“This is very important to build out mutual trust, respect and equality in the future.”
Australia’s Joyce said such a decision was for the company to make. “As minister for agriculture I support foreign investment when it is in the national interest. It is a matter for individual companies to make decisions about investment options as they arise,” he said in a statement.
Putro, who declined to name the Australian companies, said RNI had already started talks with a New Zealand firm as an alternative candidate.
In September, RNI said it had sent a team to Australia to explore the possibility of investing around 350 billion rupiah ($29.91 million) in three or four existing cattle ranches, with the aim of importing 120,000 live animals a year.
Indonesian officials said on Wednesday the country was reviewing trade ties with Australia, worth more than $11 billion last year, but that beef and cattle imports had not yet been hit.
Indonesia is a major importer of Australian agricultural products such as wheat and live cattle, while Australia is Indonesia’s 10th-biggest export market.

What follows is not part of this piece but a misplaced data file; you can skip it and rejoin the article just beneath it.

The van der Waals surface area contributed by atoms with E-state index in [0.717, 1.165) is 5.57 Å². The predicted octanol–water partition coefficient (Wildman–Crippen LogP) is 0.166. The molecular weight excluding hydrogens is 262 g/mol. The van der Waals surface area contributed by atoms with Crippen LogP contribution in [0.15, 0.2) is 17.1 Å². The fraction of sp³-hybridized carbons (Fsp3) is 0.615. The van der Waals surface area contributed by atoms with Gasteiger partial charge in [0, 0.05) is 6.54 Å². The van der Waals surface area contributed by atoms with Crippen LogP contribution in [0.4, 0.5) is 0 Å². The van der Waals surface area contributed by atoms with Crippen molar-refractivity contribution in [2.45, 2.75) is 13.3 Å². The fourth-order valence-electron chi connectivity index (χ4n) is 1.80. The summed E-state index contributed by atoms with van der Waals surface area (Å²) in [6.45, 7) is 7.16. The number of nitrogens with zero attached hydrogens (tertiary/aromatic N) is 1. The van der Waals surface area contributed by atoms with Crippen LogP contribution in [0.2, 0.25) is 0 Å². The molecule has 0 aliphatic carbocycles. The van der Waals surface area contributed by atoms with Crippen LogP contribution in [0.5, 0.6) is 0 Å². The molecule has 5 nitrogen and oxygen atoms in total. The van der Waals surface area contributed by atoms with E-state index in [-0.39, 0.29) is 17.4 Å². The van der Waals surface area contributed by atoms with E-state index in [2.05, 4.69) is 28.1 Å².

“Indonesia must take a firm stance with Australia as a country … but business must not be mixed with politics,” State-owned Enterprises Minister Dahlan Iskan told reporters.
Yudhoyono said on national television on Wednesday that he was freezing military and intelligence cooperation, including on the issue of asylum seekers, a perennial irritant in relations.
Indonesia had started the process of halting the exchange of intelligence information with Australia, Foreign Minister Marty Natalegawa said.
“It’s going to take as long as it needs to take, but the decision has been made,” Natalegawa told reporters. “One by one it will be shut down.”
Cooperation between the Indonesian and Australian police over asylum seekers has also “automatically and temporarily stopped”, said Agus Barnas, spokesman for the ministry that oversees the programme.
The reports that set off the Indonesian outrage quoted documents leaked by former U.S. National Security Agency contractor Edward Snowden, suggesting Australia had tried to monitor the phones of top Indonesian officials in 2009.